"I went to the woods because I wished to live deliberately,
to front only the essential facts of life, and see if I could not learn what it had to teach,
and not, when I came to die, discover that I had not lived."
~ Henry David Thoreau ~
As I sat in a small group counseling session last night, I was reminded, once again, of how fragile life is -- how quickly any one of us can be gone. So, today I am giving a lot of thought to the briefness of my time here and how important it is for me to make the best of what I have, rather than focus on what I don't have.
This has been brought to my attention several times recently, and I wonder if there isn't some reason I need to take the time to reflect on it......
Last April, I learned of the sudden death of a woman I had briefly known. She was a mother of two children (11 & 14). For a short period of time, she was my hairdresser. From what I have learned, she was awakened one morning by a heart attack. Her husband was already gone for work. Her children did what they could (I can only imagine their terror). She did not survive. She was 47 years old -- alive one day, gone the next with no warning. Now every time I drive by her house I am reminded.
Over the summer a beloved teacher and outstanding coach in our community passed away after a long battle with cancer. I did not personally know him but many in our community knew and loved him. They are still mourning his loss and some are hoping to name the high school gym in his honor. He had a wife and young children. He was 39 years old. That's the same age as me.
I don't think any American escaped the media attention given to the 10th anniversary of 9/11. As tragic as those events were, I feel that, for me, being reminded helps me to regain focus on what is important. Every time I am reminded of that day, I think to myself: How many of those people that died said a proper "good-bye" to their loved ones before heading out the door that morning? What might they have done differently, had they known it would be the last time?
A massage therapist in our town passed away rather suddenly. I had seen her on three different occasions for massage appointments over the past couple of years. She was a single mother with a young boy (elementary school age). I saw her in the spring -- we were both at a children's museum in the area. We just briefly said hello. She seemed vibrant and well at that time. Earlier this week, I learned that she passed away last Saturday. She had cancer. She, too, was 39 years old.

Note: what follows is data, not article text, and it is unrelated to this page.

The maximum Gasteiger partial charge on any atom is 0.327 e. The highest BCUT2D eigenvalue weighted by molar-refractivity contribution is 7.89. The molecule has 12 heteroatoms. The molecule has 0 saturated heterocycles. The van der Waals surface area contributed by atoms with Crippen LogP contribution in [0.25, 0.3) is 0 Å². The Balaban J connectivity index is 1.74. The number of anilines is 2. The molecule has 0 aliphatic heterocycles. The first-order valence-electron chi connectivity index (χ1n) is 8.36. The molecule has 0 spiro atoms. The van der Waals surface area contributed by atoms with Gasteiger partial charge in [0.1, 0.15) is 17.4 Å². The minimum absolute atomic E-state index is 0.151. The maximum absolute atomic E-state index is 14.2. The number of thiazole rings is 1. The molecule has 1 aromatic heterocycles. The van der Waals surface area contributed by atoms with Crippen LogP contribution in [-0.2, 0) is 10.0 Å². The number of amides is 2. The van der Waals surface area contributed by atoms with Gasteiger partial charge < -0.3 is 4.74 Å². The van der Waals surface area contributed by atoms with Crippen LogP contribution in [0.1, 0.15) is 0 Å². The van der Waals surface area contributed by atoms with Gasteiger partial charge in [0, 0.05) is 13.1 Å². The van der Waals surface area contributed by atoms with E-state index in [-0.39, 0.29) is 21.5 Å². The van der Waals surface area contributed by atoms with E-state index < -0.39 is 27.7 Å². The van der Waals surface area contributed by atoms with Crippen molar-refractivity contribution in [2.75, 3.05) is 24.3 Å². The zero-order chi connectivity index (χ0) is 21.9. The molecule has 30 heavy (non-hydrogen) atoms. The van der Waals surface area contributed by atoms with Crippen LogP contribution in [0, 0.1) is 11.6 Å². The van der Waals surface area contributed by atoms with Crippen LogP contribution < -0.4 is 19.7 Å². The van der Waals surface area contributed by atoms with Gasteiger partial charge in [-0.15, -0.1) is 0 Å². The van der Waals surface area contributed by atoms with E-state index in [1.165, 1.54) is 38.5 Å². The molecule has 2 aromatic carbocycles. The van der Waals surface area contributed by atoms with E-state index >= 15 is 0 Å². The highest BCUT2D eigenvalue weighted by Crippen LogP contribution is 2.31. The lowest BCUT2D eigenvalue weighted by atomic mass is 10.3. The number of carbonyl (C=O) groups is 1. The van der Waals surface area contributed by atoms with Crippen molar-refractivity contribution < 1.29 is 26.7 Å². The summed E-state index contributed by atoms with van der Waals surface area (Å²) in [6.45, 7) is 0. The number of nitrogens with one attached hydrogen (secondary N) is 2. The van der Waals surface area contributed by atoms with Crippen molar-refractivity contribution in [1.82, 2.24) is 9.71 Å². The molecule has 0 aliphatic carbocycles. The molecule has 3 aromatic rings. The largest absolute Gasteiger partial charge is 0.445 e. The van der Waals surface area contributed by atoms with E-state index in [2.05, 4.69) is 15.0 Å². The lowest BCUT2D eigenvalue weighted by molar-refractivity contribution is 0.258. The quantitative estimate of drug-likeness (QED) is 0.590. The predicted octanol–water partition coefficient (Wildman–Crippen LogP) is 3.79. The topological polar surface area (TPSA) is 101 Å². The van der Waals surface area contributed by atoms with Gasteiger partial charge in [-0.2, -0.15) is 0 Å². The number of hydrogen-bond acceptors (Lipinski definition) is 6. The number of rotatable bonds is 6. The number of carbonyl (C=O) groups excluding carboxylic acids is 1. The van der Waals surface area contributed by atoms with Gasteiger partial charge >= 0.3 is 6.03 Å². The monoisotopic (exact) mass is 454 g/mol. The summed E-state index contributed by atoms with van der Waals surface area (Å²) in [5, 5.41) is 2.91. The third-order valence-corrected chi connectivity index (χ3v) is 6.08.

Last night, I was sitting in a small group counseling session. One of the women began to share some of her "story." As I listened, I was amazed to learn all that she has been through in a very short period of time -- the latest being a battery of medical exams, tests, and procedures which determined that her body is basically a cancer ticking time bomb. There are cancer cells in her blood -- just traveling around in her system while she waits to see what they will do. They may do nothing. They may attack at any moment. She has recently been through a divorce and has three children -- a 20 year old and twin 17 year olds. They do not know what lies ahead for them. She needs to have more tests and wait. She is an elementary school nurse.
These are just some of the more recent examples that have been drawn to my attention. I'm sure there will be more. What do any of us really know about when it will be our turn -- whether it will come as a long illness or a sudden tragedy or whether we will live long into old age? I guess the most important thing is to make sure we do things each day that will help us to feel at peace when it is our turn to leave this life we know. In light of this, I have decided to make a "new and improved" To Do list.
Here is my new daily "TO DO" List:
- I will give thanks for my health. I will do my best to maintain it by eating properly and getting regular exercise.
- I will give thanks for the health of my family -- especially my husband and children.
- I will end each day in a positive way -- especially in my interactions with my husband and children.
- I will say a proper "good-bye" to my loved ones each time we part because it is impossible to know when it may be for the last time.
And here is a little "extra credit" project I have assigned myself:
- I will write "Thank You" letters to my immediate family (and some close friends) telling them all of things I am grateful for that they have done for and/or with me over the years.
The holidays are coming. These letters could make nice gifts for everyone on my list. Now all I have to do is write them.....